Tony Hopkinson
Tony Hopkinson

Seat booked, beer and pop corn on tap. Interupt at your peril. If they make a bollocks of it, I'll be really unhappy...

Tony Hopkinson
Tony Hopkinson

There is some sex in it, but one of the parts of good fantasy is getting as much real in it as you can, and horrifying as this might be, in real life people do have sex, and quite often who they have sex with does have an impact on their daily life.... Now whether this adaption will be littered with bared breasts and lift music instead of powerful characterisation, faithfulness to the book, and good acting is something those of us who've read the book await with baited breath. Oh and it wasn't me who downvoted you, life seems to be picking on you enough as it is.... What is rubbish sex by the way, can't say I've com across it.

2rs
2rs

Thanks for that - I didn't know a movie is coming out! I'll have to re-read.

2rs
2rs

Read it maybe 4 times & watch EVERY time its on TV [even though I have the VCR tape]. I agree the TV version is superb. Saw the original release at Winchester 21 in SJ, CA with my SO & another couple. Us girls had read it and had to explain a few parts to the guys. Now, my SO is a Dune movie fan, but still hasn't read the book & yet gets every nuance. We are really looking forward to Game of Thrones - we haven't read the books. Anything HBO produces is top-notch 99% of the time. Quite a write up about it in SJ Mercury News [www.mercurynews.com]. Happy Friday - have a great weekend!

seanferd
seanferd

Too many movies which claim to be based on a book have absolutely nothing to do with the original story, or radically alter core elements. In such cases, disappointment could be lowered by saying the movie is loosely inspired by the book, and not using the book's title. Finer details don't always matter, excepting in cases where, say, the dialogue is more important to a book/movie than the actual storyline or even the plot.

jasonhiner
jasonhiner

It's definitely not "bollocks." I got to screen the first few episodes and I think it's a faithful adaptation of the book. I'll be interested to see if you agree.

jasonhiner
jasonhiner

If you are posting in the comments about Game of Thrones, please remember that there will be a lot of people who have never read the books that will be watching the movies. Let's be respectful of that and not post any spoilers about characters and plot lines. Thank you!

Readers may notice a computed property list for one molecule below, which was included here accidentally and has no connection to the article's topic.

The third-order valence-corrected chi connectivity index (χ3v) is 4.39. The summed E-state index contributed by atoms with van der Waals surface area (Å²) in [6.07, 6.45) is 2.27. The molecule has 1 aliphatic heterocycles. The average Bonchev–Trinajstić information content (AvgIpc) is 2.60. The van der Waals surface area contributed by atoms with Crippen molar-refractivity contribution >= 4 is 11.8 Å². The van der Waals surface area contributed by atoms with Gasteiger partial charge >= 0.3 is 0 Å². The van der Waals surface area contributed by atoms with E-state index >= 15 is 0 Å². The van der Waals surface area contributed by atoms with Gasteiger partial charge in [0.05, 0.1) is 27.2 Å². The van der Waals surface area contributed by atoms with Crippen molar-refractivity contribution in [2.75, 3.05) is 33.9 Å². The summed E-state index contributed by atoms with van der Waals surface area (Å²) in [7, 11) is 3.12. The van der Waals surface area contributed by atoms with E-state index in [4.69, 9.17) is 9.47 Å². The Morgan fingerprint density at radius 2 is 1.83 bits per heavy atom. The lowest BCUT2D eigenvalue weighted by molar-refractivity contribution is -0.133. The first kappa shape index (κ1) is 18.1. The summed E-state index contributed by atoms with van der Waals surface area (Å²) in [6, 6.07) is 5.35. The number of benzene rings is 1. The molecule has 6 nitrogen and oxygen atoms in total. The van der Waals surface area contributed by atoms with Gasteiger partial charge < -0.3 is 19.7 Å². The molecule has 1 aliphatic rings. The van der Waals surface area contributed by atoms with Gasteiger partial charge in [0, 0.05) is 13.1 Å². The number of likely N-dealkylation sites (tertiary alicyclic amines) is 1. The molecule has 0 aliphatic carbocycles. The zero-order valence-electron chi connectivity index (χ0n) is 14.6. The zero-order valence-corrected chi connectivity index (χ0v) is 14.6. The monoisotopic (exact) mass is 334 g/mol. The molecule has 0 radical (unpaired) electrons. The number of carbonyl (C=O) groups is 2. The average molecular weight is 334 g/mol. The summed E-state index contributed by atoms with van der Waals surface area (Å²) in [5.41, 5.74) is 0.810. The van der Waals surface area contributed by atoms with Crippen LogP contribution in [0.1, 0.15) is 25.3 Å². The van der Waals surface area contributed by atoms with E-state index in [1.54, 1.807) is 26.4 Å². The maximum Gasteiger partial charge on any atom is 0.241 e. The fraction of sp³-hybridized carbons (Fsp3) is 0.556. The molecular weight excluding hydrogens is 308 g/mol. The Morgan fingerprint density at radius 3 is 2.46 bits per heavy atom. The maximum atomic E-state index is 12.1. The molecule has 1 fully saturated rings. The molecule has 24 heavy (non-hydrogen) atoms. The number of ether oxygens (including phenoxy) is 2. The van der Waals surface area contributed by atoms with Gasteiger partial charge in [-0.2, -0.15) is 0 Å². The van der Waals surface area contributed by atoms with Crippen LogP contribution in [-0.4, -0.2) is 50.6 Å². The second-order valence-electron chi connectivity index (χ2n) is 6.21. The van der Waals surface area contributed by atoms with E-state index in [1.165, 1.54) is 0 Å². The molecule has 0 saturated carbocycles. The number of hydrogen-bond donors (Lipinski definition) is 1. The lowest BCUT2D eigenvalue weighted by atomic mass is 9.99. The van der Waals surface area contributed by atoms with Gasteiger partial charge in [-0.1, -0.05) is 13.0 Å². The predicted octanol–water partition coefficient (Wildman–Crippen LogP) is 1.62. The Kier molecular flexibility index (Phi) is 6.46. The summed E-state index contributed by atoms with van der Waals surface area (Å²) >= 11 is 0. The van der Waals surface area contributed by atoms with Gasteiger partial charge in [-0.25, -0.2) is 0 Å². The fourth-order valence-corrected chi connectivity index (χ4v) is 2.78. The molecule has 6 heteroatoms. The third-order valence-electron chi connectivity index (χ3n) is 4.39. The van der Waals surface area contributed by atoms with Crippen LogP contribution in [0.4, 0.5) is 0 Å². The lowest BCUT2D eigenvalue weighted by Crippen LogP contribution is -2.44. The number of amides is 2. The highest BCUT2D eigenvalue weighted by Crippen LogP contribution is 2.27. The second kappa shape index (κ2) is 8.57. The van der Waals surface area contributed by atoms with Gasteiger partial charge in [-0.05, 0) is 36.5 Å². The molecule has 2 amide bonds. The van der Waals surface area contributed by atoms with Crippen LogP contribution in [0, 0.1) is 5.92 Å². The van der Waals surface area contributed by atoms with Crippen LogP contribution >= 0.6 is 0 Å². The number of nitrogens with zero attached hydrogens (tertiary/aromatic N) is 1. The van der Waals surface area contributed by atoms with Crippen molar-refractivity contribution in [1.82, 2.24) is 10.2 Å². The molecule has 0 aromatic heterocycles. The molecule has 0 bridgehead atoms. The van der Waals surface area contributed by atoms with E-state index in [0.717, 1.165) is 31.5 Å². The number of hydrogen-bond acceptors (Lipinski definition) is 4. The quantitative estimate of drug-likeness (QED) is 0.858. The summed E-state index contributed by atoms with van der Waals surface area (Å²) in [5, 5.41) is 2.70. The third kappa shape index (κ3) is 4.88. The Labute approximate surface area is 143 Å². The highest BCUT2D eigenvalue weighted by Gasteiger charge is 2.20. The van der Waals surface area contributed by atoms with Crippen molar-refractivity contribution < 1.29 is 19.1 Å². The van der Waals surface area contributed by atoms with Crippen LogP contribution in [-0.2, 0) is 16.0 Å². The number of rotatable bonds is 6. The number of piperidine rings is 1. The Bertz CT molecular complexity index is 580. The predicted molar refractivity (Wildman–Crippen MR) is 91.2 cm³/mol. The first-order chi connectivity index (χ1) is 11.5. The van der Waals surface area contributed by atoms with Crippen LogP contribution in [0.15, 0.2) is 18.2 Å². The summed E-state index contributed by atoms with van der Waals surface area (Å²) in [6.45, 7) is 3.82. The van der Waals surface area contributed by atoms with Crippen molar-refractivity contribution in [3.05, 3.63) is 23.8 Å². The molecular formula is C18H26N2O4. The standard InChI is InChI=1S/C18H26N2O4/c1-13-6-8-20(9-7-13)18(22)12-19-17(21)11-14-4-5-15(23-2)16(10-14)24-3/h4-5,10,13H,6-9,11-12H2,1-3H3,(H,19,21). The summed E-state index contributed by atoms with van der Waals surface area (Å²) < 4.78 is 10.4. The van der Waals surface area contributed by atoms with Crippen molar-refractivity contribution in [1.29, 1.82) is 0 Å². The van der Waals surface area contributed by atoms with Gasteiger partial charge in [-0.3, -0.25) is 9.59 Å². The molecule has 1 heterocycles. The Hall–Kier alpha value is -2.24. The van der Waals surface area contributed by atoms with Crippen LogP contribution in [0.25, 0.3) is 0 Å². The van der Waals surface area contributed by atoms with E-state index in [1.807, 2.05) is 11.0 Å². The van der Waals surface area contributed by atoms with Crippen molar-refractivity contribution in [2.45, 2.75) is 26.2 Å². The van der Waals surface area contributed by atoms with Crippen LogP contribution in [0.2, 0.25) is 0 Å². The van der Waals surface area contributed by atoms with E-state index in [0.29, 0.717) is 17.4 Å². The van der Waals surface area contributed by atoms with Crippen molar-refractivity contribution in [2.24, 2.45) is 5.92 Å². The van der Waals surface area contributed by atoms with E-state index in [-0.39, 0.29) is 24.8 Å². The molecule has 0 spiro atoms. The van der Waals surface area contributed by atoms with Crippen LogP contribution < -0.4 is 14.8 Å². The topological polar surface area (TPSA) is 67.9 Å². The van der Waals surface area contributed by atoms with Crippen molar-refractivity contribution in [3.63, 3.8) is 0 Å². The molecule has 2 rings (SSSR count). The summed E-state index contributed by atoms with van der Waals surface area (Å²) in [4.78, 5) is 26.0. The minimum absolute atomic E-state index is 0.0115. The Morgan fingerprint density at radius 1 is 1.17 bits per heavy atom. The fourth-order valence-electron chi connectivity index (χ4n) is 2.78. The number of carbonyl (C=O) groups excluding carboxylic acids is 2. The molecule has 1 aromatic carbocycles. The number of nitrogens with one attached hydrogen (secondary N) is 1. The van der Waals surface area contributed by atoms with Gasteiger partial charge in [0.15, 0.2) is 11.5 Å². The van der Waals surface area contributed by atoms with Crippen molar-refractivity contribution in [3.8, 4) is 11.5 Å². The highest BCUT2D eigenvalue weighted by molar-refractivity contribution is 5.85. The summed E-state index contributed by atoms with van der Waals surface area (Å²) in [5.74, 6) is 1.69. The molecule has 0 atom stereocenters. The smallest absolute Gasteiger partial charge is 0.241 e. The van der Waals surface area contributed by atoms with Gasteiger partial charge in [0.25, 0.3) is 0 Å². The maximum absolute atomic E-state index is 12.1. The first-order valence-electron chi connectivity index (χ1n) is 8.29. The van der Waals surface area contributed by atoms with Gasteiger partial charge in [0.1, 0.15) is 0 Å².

seanferd
seanferd

I'd rather doubt Martin is big on gratuitous sex wrapped in a sci-fi or fantasy facade, from the works I've read. And he wouldn't have gotten as far as he has in these genres if that were the sort of writer he is. He'd be writing vampire stories. :^0 And I'll take your positive estimation of Game of Thrones as a recommendation, as I've never read these. Thanks.

blarman
blarman

The only book adaptation from Michael Crichton's works which stayed true to the main plot elements in the book was Sphere. Though Jurassic Park was a good movie, they strayed significantly from the story in the book where things go from good to bad, back to good, then to worse instead of from good to bad to worse. As a result, the second movie had to create whole scenes in order to connect from the first movie, and they were bad. The Andromeda Strain (original) was also very faithful, but drawn out for a screen adaptation. The 13th Warrior was a decent adaptation taken from the Beowulf/Grendal story, but not great. Haven't seen Timeline so don't know there. Worst ever adaptation: Congo. Between complete remakes of all the major characters and the animatronic apes, this one rates on my list of worst films of all time list. It really deserves a remake with modern technology, but most of all has to maintain the characterization given in the novels.

Tony Hopkinson
Tony Hopkinson

A damn good start. Saw nothing to complain of, aside from they could have been more scantily clad women. :D The guy playing Viserys was excellent, I wanted to punch him out almost immediately. Can't wait for episode two.

seanferd
seanferd

Yup, no need for spoilers. If people I respect like something, I'm willing to give it a read. I have some experience with Martin and I already know I like his general style, so I'm probably an easy sale here. ;)

Tony Hopkinson
Tony Hopkinson

But it's definitely one of the best sword and sorcery efforts I've ever read. Thye've done a reprint for the tv launch as well, so it shouldnlt be difficult to get hold of.

jasonhiner
jasonhiner

in terms of both Viserys and the desire to get to episode two as soon as episode one was finished. :-)